The Young Women’s Christian Association (YWCA) is a movement working for the empowerment, leadership and rights of women, young women and girls in more than 120 countries and 20,000 communities around the world. It was founded by Mary Jane Kinnaird and Emma Robarts in 1855 in the United Kingdom. The headquarters is located in Geneva, Switzerland.
The Young Women’s Christian Association of Sri Lanka was founded in Sri Lanka in 1882 with the visit of Emily Kinnaird to Ceylon as YWCA of Ceylon.
The YWCA of Ceylon, is affiliated to the YWCA of London which is started in 1884. The first National Conference of YWCA of Sri Lanka was held in September 1951 in Colombo.
The National General Secretary of the YWCA Shamalee Perera told the Daily Mirror that as it celebrated the 135th Anniversary, it had gone through challenges and success at the National level right throughout the beginning.
“Now it has spread widely and engaged in a lot of charitable works giving priority to the rights of women. Local branches are active both in Urban and rural areas,” she said.
“Currently, there are 22 local associations around the country. Providing hostels for women is the key service of the YWCA.” Mrs. Perera said.
She said that The Rotunda which is the National House was open as the YWCA Hostel at National Office and becomes A Home Away from Home to young women who came to Colombo for study or work.
“By Love Serve One Another” is the Motto of the YWCA. As Sri Lanka was embroiled with the negative impact of war and political changes, the YWCA of Sri Lanka focused its programmes and services, especially to work towards rebuilding a sustainable livelihood for women, young women and children.
The YWCA of Sri Lanka also adheres to the Envisioning Goal adopted at the 28thWorld Council of the World YWCA. The Envisioning Goal is “By 2035, 100 million young women and girls will transform power structures to create justice, gender equality and a world without violence and war; leading a sustainable YWCA movement, inclusive of all women.”
In achieving the goals, the YWCA of Sri Lanka focuses her work on two broad areas such as “Democracy & Women” and “Economic & Social Equity”.
"By 2035, 100 million young women and girls will transform power structures to create justice, gender equality and a world without violence"
Democracy & Women
The programme on Democracy and Women consists of the sub-thematic areas of Peace with Justice, Women in Leadership and Violence against Women, Young Women and the Girl Child.
a) Peace with Justice
Under this sub-theme programmes on building bridges of friendship and harmony among women of all faiths and ethnicities collective voice to respond to ethnic, religious and cultural conflicts and violations at national and international levels so that there will be Peace with Justice.
b). Women in Leadership
Women in leadership are another sub-thematic area under Democracy and Women. The aim of this area is to develop women with skills to advocate and lobby for women’s rights in their communities, gearing women to take up leadership roles in the churches and to ensure intergenerational leadership and mentoring programmes within the Y movement.
c).Violence against Women, Young Women and Girl Child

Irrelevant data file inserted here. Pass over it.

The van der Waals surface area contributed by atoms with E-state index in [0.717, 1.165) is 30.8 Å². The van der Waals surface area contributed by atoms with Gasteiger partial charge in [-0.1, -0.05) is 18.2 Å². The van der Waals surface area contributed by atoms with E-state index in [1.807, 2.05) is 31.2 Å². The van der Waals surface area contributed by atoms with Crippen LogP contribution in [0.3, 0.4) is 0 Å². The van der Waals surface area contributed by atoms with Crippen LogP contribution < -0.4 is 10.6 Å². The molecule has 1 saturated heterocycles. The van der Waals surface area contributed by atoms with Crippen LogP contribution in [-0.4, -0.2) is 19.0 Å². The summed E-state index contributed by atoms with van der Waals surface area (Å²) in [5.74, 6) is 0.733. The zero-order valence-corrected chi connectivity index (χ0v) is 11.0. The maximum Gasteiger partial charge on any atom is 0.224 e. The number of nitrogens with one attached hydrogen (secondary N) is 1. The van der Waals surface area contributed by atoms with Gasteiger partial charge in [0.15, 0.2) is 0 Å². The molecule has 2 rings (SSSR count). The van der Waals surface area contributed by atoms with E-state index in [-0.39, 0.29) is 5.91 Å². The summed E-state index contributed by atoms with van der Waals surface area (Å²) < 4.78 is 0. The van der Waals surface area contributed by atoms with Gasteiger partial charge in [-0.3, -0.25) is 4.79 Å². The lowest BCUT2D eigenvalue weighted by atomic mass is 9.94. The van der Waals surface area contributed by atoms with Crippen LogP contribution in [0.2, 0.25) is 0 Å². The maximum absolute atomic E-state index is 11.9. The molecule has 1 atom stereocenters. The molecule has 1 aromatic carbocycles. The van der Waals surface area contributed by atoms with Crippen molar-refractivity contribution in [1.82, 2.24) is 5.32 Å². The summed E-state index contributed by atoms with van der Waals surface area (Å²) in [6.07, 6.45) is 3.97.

The main focus in this area is to enable women to have access to the rights-based solutions and services pertaining to Violence against women, young women and girl-child. This involved counselling of victims of violence and increasing legal literacy by networking with specialized and like-minded agencies.
The issue of violence regarding women was addressed in-depth through Sexual Reproductive Health and Rights (SRHR) programmes. “Young Women Lead Change” project continues to address Violence against Women and Girls with a special focus on Sexual and Reproductive Health and Rights (SRHR).
Economic and Social Equity
a). Economic Empowerment for Women
This programme deals mainly with the empowerment of women to be self-reliant and self-supporting financially in order that they may have dignity, be accepted in society and be able to give a better living standard to their families.
b). Women’s Health and Wellbeing
Through the activities of this sub-theme, women are made aware of the importance of their health and well being. They are encouraged to have access to the services available and make the correct choices for themselves. Efforts have been made to include the necessary SRHR education in the national school curriculum.
c). Women’s Environment and Development
The care and nurture of the environment are dealt with in the programmes under the sub-theme. Women and Youth were engaged in advocacy programmes on preserving the environment.
Child Care and Nutrition
In the early years, Preschools run by the YWCA began as Child Care Centres. Today YWCA of Sri Lanka runs preschools in Batticaloa, Dandugama, Moratuwa and Bandarawela.
Mother Lanka Child Upliftment Programme (MLCUP)
A past National President, Jeyamanie Brito Babapulle set up the MLCUP, where the needy children in the local associations are supported by Sri Lankans living abroad as well as in Sri Lanka.
In conclusion, it is noteworthy to state that the good work carried out by the YWCA should be commended and we wish all the very best in their endeavours. May the Good Lord bless and guide them to carry out the charitable work for women in the future too.